THE BONE TREE (Penn Cage, Book 5) Paperback – 18 Jun 2015
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Praise for NATCHEZ BURNING:
“The thriller of the year, of the decade even … The first of a projected trilogy, Natchez Burning is Penn Cage’s fourth outing. But you don’t need to read its predecessors to be wholly consumed by this wonderful book. Buy, read, and marvel’ The Times
‘Terrific, engrossing’ Sunday Times
‘A tale that is both riveting in detail and amazing in its sheer scope’ Sun
‘Exciting, moving and inspirational’ Metro
‘Often seen as a John Grisham imitator, Iles clearly outperforms the master of the Deep South thriller in this angry yet engrossing novel’ Sunday Times
‘Extraordinarily entertaining and fiendishly suspenseful. I defy you to start it and find a way to put it down …This is an amazing work of popular fiction’ STEPHEN KING
‘I don't know how Iles did it, but every single one of the 700+ pages of NATCHEZ BURNING is a cliffhanger that will keep you devouring just one more chapter before you put it down to eat, work, or go to bed. A mystery rooted in the real-life racial divides of the Deep South, this ambitious, unique novel is the perfect marriage of a history lesson and a thriller. Greg? You owe me some sleep!’ JODI PICOULT
‘Natchez Burning is just flat-out terrific, written with all the fire of its title. With its scope and passion and its themes about race, violence, tradition, and the eternal smouldering anger of the South, it brings to mind Thomas Wolfe and William Faulkner, even while its cagey plot and restless energy keeps you flying through the pages. Greg Iles is back and truly better than ever’ SCOTT TUROW
Praise for previous Greg Iles novels:
‘A scorching read’ John Grisham
‘A rarity. A thriller that really thrills’ Stephen King
‘An incredible web of intrigue and suspense’ Clive Cussler
‘My favourite kind of novel … Ambitious in its scope and superbly satisfying in its execution’ Dan Brown
‘Iles is a great thriller writer’ Independent
From the Inside Flap
THE DARKEST TRUTHS WILL COME TO LIGHT
Former prosecutor Penn Cage faces the crisis of a lifetime. His family has been torn apart and his father made a fugitive after being accused of murdering an African-American nurse.
Now, Penn has unwittingly started a war with the Double Eagles, a violent faction of the KKK who know more about Dr. Tom Cage than Penn ever did.
Tracking his father through Natchez and beyond, Penn is targeted by criminals and corrupt police whose power reaches the top levels of state government - people who will stop at nothing to prevent the truth from coming out.
To clear Tom's name, Penn must either make a deal with the devil or destroy him. But there are others pursuing a different mission - one which will lead them to the 'Bone Tree', a legendary killing site that conceals far more than the remains of the dead.
--This text refers to the Audio CD edition.
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Having now finished The Bone Tree, my opinion is that while it is not a bad book (I don't think Iles has it in him to write bad book), it is a book that, for the most part, left me disappointed. As a matter of fact the extent of my disappointment is such that, at this point in time, I am undecided as to whether I'll want to make the time investment to read the final book in the trilogy. However, given my sense of loyalty to Iles, there's a decent probability that I will change my mind when Unwritten Laws comes out in about a year or so.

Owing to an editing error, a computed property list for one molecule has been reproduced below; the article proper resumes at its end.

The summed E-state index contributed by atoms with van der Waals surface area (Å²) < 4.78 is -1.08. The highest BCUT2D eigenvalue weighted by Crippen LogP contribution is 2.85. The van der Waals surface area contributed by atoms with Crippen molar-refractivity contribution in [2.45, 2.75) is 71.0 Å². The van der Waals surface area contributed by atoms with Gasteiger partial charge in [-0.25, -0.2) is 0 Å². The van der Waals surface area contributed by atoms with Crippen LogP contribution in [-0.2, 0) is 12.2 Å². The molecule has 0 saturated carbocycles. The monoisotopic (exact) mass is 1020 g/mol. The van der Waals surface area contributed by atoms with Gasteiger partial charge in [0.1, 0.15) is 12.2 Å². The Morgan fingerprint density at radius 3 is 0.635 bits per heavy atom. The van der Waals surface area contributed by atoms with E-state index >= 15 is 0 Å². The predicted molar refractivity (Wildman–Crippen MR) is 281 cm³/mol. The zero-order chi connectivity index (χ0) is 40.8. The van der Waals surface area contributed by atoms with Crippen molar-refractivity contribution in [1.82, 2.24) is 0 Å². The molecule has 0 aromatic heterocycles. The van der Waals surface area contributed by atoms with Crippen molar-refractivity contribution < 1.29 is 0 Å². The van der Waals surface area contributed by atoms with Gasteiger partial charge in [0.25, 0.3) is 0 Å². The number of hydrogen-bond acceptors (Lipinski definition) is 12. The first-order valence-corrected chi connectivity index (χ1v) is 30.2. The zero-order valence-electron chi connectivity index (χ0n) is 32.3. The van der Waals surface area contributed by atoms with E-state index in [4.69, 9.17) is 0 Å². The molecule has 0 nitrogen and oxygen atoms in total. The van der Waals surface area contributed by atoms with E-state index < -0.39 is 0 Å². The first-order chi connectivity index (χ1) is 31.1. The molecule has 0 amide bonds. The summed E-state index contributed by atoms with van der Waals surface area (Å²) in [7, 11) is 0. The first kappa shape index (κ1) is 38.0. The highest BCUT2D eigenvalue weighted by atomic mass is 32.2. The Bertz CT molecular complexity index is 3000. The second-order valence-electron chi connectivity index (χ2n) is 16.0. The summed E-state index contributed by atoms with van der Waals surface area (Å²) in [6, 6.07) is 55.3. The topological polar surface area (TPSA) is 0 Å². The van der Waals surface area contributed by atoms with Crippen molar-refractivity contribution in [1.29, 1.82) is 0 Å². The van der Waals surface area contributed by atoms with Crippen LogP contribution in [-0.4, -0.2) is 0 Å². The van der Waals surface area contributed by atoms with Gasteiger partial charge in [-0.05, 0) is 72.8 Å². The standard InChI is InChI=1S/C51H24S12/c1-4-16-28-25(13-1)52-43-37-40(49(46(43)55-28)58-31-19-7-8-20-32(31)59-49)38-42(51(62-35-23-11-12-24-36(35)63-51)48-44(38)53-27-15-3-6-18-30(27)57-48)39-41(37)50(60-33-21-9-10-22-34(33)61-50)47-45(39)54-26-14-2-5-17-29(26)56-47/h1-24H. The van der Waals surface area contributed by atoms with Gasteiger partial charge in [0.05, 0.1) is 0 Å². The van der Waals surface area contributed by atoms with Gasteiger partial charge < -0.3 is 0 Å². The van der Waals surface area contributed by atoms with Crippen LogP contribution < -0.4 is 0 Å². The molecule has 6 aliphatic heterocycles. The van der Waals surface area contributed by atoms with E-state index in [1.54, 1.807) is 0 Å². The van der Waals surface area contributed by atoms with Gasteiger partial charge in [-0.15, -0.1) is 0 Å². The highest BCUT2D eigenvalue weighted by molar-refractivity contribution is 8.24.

So why was I disappointed? One reason is that the book at 816 pages (which was even a little longer than Natchez Burning) was much too long, given that very little action of consequence occurs between the characters until the last couple of hundred pages. As such, I found myself at times skimming through large passages. Much of the book is talk, talk, talk with little action and few surprises. A second reason for my disappointment is that I found the book's jumping around between the sub-stories of its many characters to be convoluted and distracting, but even more importantly, somewhat unbelievable. While I don't want to get into any details to avoid spoiling anything for the reader, I will say that the events between two of the main characters while at the bone tree, both of whom were in extremely dire straits, was so unbelievable that I found myself rolling my eyes in disbelief. A third reason for my lukewarm feeling for The Bone Tree is that I found myself starting to not care much for the main character and for several of the other "good guy" characters very much; realizing that there really was just a thin grey line between their actions and the "real bad guys." Finally, the last major reason for my feeling let down is that Iles spent so much time writing about who killed JFK and why without providing sufficient suspense and surprises to justify the amount of pages devoted to this event. For me, by the time the 'big reveal' is made known, my reaction was "big whup".
Look, I know that if you read and enjoyed Natchez Burning you are most likely going to want to read The Bone Tree no matter what my review says. Further, although hopefully not, some people reading this review are probably going to give it a "no/not helpful" vote because they don't want to believe what I've said is true. Nonetheless, I hope my review provides you with some food for thought to help in deciding if The Bone Tree is a book for you.
Note I didn't say get to the end.
I didn't expect the book to end - it is part 2 of a trilogy....unfortunately.
This book is far too long.
Natchez Burning was long also but at least we had the character intros and backstory to carry it.
The bone tree re-hashes a lot of this and really just adds more detail.
If part 3 was available today I wouldn't buy it.
I may feel differently in a years time but I doubt it.
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